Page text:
CITY HALL — Just hours after Donald Trump was elected as 45th president of the United States, Mayor Bill de Blasio issued a warning to the president-elect that New York City is not going to stop being a tolerant place that welcomes and protects immigrants and people of all ethnic backgrounds and sexual orientations.
Standing alone and speaking from a podium in City Hall's Blue Room, the mayor, in brief remarks, said that a Trump presidency would not change the values that New York City is known for.
"Like millions of New Yorkers, I'm deeply disappointed by the results of this election. But I'm equally dedicated to our democracy and determined to preserve the values our city cherishes," said de Blasio.
"I congratulate the New Yorker who won the election, Donald Trump, and I honor the New Yorker who won our city's vote and the popular vote nationally, Hillary Clinton. I call on all New Yorkers to move forward together, resolute and determined to protect and preserve the city we love and the values we cherish," the mayor added.
De Blasio, who has been a surrogate for Clinton during a bitterly divisive campaign, has never been hesitant to criticize Trump leading up to the election. But on Wednesday, the mayor ignored reporters shouting questions after his brief address and left immediately.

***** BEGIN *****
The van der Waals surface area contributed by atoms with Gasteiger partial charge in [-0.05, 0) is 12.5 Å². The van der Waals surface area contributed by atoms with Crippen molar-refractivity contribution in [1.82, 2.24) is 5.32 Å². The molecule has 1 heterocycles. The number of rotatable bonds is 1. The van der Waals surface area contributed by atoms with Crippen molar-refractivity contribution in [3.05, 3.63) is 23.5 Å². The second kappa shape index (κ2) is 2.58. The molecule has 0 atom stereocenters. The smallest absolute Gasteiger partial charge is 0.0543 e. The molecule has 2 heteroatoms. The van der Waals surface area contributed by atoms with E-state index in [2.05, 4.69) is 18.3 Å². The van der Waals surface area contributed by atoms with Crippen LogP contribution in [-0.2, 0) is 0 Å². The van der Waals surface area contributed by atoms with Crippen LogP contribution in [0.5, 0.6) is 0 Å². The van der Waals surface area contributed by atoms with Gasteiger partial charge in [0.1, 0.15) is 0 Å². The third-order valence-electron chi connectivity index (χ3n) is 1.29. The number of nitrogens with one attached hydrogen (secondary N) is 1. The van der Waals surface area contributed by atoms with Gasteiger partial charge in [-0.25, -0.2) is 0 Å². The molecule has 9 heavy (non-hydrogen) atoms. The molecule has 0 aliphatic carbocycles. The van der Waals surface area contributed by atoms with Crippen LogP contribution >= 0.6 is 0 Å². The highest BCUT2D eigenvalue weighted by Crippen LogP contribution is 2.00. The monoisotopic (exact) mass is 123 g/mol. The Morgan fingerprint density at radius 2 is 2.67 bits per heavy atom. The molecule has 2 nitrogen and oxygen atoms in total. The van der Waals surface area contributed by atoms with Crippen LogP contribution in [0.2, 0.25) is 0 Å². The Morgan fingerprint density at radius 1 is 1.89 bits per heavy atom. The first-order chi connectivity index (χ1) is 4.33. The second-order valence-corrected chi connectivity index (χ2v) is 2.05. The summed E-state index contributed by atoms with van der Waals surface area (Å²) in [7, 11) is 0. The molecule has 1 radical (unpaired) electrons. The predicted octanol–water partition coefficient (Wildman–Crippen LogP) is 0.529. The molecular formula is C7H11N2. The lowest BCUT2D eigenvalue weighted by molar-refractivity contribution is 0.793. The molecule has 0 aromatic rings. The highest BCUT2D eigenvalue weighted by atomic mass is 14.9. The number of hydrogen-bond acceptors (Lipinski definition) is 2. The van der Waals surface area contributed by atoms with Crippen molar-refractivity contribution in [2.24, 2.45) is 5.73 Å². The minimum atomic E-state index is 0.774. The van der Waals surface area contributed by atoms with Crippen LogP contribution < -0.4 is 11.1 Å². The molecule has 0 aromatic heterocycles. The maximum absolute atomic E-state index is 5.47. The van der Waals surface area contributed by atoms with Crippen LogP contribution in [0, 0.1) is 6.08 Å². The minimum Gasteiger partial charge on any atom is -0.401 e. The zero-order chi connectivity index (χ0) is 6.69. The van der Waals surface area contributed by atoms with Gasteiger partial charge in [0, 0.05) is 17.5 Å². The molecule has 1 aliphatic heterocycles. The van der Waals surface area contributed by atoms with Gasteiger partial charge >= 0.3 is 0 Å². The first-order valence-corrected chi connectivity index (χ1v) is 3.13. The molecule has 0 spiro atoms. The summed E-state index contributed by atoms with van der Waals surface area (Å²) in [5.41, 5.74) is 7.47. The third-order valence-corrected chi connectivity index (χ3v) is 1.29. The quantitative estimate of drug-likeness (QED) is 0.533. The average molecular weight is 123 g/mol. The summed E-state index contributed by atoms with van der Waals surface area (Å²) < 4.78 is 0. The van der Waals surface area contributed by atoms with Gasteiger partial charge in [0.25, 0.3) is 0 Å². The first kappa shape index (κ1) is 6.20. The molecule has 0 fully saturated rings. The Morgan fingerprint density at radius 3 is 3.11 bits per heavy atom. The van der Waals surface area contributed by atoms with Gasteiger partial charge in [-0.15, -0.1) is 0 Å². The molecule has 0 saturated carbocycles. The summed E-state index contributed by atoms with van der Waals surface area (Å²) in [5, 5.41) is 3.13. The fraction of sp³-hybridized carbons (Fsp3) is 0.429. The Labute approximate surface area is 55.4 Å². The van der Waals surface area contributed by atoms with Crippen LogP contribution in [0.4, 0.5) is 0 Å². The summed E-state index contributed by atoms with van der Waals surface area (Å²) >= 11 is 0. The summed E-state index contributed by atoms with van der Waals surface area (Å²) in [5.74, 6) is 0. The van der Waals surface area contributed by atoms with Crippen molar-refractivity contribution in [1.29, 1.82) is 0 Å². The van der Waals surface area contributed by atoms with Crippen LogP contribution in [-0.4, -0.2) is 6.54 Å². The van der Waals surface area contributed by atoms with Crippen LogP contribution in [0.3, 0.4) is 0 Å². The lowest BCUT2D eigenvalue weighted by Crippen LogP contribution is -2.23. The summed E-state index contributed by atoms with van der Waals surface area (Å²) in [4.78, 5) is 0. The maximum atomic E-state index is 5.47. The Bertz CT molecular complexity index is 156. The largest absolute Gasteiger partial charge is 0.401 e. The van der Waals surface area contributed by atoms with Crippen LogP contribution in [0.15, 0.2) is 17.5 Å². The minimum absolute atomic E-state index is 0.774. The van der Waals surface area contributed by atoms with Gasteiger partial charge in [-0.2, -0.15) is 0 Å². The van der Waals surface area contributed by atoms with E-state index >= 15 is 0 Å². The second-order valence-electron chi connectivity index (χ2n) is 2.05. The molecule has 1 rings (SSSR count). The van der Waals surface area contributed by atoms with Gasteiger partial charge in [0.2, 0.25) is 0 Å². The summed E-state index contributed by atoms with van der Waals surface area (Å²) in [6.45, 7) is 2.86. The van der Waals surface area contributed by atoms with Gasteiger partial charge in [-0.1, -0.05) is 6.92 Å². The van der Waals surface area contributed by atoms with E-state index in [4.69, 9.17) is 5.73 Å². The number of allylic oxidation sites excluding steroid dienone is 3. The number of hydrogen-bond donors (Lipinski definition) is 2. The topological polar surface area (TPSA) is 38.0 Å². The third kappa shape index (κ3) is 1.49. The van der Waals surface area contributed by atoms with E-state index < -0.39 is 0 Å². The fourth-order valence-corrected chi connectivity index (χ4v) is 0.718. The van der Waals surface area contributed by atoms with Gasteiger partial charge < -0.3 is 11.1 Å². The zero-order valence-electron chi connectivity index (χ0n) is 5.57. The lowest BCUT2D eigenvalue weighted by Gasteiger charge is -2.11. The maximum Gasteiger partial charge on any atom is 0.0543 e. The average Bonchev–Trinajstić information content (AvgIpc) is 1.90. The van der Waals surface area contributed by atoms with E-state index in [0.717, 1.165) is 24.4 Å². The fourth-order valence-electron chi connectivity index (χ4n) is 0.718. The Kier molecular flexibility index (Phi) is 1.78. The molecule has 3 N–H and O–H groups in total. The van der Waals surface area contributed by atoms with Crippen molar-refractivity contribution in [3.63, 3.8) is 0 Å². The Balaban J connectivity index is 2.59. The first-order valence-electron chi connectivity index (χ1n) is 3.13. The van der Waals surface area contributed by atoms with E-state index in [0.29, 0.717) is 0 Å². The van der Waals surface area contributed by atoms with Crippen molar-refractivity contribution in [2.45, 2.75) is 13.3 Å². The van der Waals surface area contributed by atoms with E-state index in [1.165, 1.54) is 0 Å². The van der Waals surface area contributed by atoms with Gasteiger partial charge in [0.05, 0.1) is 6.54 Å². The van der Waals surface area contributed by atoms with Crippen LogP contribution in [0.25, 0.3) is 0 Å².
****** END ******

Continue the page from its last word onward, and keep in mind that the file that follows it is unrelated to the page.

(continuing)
The subtext of de Blasio's remarks are comments that Trump has made during the presidential campaign. Trump, a native New Yorker, has said that he wants to build a wall to keep Mexicans out and called some Mexicans rapists. He has referred to African-American neighborhoods as places where people can get shot just walking to the store.
The president-elect has said he plans "extreme vetting" of Muslim immigrants to prevent terrorism, and called for stop and frisk, which a federal judge said violated the rights of black and Latino men the way it was being practiced in New York City, to become a national policing strategy to bring back "law and order."
De Blasio rebutted many of those remarks without directly mentioning Trump.
"New York believes in liberty. We stand behind Lady Liberty with open arms to welcome immigrants and refugees. We always have and we always will. New York believes in tolerance. We want to show the world that live and let live is the best policy. We embrace civil rights. We uplift diversity. We always have and we always will," said the mayor.
De Blasio touted his community policing plan as a way "to bind up the wounds and heal the relationship between our police and our communities," borrowing from the conciliatory words that Trump used for the first time early Wednesday during his victory speech.
"These are the values that New Yorkers share and these values have never been dependent on any one person or any one office," added de Blasio.
After de Blasio's short speech, his spokesman Eric Phillips said the mayor's intent was to reassure New Yorkers who might be feeling some "understandable unease" and to "provide some solace" during a time of uncertainty.
"New York City is not going to change," said Phillips.